Several Republican Senators are urging Trump to use caution and stick to procedure in his pardon abilities in his last days in office.
They want him to follow federal procedures, which give the Office of the Pardon Attorney a role in vetting pardon requests. While GOP senators recognize that Trump has broad pardon authority, they’re hoping to avoid a political uproar over last-minute pardons of figures within his inner circle — such as members of his family, his lawyer Rudy Giuliani, former advisers or wealthy donors.
- Susan Collins (Maine) said
she was concernedshe thought it would be wise to follow the recommendations of the Department of Justice’s Office of the Pardon Attorney.
- Pat Toomey (Pennsylvania) said he didn’t know if there was anything to the story he’d heard about Trump pardoning himself and his family, but he thought pardons should be “used judiciously.”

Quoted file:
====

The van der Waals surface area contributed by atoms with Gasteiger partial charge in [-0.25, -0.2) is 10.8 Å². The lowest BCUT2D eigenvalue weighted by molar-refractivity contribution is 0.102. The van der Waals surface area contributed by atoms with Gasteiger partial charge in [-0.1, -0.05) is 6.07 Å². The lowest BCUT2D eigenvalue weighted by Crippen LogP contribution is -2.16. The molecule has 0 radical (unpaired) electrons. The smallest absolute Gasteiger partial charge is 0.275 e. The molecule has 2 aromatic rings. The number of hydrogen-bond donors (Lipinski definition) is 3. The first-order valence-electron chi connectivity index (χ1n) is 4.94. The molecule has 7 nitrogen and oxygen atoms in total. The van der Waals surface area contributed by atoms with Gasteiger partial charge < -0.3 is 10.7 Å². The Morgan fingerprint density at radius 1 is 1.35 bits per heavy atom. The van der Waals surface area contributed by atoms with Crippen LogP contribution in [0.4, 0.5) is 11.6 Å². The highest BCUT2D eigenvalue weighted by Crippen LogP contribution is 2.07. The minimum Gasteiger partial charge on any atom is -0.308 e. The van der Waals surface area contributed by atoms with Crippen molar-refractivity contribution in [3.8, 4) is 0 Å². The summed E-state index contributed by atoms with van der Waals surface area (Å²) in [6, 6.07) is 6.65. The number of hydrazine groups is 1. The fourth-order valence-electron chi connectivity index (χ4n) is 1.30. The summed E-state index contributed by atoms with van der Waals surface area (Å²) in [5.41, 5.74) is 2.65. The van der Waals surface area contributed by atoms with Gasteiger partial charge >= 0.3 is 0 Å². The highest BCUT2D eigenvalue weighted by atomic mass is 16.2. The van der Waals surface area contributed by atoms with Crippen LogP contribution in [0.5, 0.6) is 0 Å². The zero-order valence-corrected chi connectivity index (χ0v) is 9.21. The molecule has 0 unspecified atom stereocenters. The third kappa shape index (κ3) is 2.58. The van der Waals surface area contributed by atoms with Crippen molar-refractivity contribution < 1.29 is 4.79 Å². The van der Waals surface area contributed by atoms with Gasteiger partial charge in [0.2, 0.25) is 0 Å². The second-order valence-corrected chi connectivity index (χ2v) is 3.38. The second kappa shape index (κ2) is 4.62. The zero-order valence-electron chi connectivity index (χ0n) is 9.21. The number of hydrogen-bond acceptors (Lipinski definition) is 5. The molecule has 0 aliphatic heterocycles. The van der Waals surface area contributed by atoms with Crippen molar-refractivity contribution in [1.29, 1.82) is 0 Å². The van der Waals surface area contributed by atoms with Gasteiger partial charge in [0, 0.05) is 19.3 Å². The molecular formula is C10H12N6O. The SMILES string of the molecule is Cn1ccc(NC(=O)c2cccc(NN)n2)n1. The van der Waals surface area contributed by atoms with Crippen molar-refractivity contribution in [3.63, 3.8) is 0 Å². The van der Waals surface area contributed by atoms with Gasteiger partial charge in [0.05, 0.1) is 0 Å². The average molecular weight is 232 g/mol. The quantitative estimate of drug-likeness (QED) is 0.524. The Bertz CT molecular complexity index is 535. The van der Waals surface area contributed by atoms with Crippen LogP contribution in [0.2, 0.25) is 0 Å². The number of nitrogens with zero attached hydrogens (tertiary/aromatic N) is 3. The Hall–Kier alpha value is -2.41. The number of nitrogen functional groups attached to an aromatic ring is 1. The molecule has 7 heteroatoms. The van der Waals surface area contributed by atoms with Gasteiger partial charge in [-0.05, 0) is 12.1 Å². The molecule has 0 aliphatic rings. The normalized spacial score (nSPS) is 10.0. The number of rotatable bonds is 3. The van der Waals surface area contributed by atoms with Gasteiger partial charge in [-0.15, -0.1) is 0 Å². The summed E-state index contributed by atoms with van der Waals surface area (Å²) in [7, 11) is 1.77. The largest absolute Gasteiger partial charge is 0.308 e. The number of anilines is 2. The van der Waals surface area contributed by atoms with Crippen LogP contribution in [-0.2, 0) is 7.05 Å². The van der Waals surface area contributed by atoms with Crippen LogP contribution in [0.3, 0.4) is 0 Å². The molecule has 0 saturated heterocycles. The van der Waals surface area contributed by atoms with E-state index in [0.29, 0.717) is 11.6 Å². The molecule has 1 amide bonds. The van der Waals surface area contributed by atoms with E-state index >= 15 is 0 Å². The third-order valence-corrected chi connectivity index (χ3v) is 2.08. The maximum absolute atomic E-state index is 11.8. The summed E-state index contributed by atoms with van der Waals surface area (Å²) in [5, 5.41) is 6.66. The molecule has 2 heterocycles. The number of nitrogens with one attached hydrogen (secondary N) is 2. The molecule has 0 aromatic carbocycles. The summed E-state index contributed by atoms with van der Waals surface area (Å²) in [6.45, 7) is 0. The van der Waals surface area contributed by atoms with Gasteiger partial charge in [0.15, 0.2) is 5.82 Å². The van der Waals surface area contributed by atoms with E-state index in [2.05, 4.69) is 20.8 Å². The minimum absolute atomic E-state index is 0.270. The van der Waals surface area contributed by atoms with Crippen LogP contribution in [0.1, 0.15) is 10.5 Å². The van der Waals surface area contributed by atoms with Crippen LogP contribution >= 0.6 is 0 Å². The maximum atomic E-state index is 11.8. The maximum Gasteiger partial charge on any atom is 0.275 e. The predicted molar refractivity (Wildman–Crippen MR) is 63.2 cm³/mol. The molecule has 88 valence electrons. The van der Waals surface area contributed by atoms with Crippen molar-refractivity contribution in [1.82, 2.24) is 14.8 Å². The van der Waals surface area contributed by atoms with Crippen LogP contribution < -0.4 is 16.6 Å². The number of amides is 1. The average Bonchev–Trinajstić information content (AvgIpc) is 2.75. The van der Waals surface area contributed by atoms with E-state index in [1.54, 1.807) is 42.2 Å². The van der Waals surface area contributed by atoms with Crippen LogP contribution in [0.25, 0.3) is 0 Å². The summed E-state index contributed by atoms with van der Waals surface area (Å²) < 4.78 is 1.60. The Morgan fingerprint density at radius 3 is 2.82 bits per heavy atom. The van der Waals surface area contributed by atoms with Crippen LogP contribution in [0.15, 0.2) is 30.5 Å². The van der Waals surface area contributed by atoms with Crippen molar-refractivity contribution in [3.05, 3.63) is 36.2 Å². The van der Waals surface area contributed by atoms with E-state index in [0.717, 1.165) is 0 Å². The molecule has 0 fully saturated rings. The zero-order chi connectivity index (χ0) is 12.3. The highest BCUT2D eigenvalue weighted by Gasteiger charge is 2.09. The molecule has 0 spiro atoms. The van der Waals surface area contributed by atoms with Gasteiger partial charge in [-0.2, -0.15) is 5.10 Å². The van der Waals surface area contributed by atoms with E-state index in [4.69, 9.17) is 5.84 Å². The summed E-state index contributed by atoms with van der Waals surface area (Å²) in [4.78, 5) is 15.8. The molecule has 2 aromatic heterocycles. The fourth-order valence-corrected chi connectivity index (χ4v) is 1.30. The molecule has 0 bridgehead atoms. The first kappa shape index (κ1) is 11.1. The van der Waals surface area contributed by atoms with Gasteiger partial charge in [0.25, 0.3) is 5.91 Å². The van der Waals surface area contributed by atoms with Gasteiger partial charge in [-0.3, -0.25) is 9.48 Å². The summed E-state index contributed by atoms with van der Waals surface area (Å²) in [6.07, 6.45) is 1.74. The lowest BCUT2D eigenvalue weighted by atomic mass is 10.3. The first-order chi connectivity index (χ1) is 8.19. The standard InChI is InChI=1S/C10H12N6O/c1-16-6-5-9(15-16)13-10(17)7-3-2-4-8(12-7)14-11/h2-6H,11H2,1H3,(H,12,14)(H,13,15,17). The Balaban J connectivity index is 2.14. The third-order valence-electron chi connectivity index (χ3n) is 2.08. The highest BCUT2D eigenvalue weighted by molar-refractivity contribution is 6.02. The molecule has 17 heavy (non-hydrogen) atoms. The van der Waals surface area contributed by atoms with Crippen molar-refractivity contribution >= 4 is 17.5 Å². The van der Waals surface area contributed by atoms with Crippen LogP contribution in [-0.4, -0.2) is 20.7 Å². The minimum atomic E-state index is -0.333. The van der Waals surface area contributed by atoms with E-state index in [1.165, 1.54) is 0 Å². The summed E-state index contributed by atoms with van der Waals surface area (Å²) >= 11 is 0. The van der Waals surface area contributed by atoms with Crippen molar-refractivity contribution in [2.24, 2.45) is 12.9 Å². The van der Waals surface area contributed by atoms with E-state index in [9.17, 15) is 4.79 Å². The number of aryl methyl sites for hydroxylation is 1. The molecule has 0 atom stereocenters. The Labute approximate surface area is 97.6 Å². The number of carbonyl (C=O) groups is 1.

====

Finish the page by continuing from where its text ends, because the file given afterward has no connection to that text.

- Chuck Grassley (Iowa) agreed with Susan Collins that procedure should be followed, but said the Constitution grants the president the sole power, and that there was little recourse to push back.
- Mike Rounds (South Dakota), a former governor, said the power to pardon “should always be exercised after serious thought. I hope and would think the president feels the same way.”
- Mitt Romney (Utah) said that a pardon of himself and the family would create an unnecessary negative association when no criminal charges have been filed. Romney said it suggests there was criminal activity, and that no family would want to be associated with that. Working with the Office of the Pardon Attorney would be a “fair recommendation.”
- Lindsey Graham (South Carolina) said, “I don’t know of what crimes they’re facing. I don’t see any criminal liability for anybody in his family,”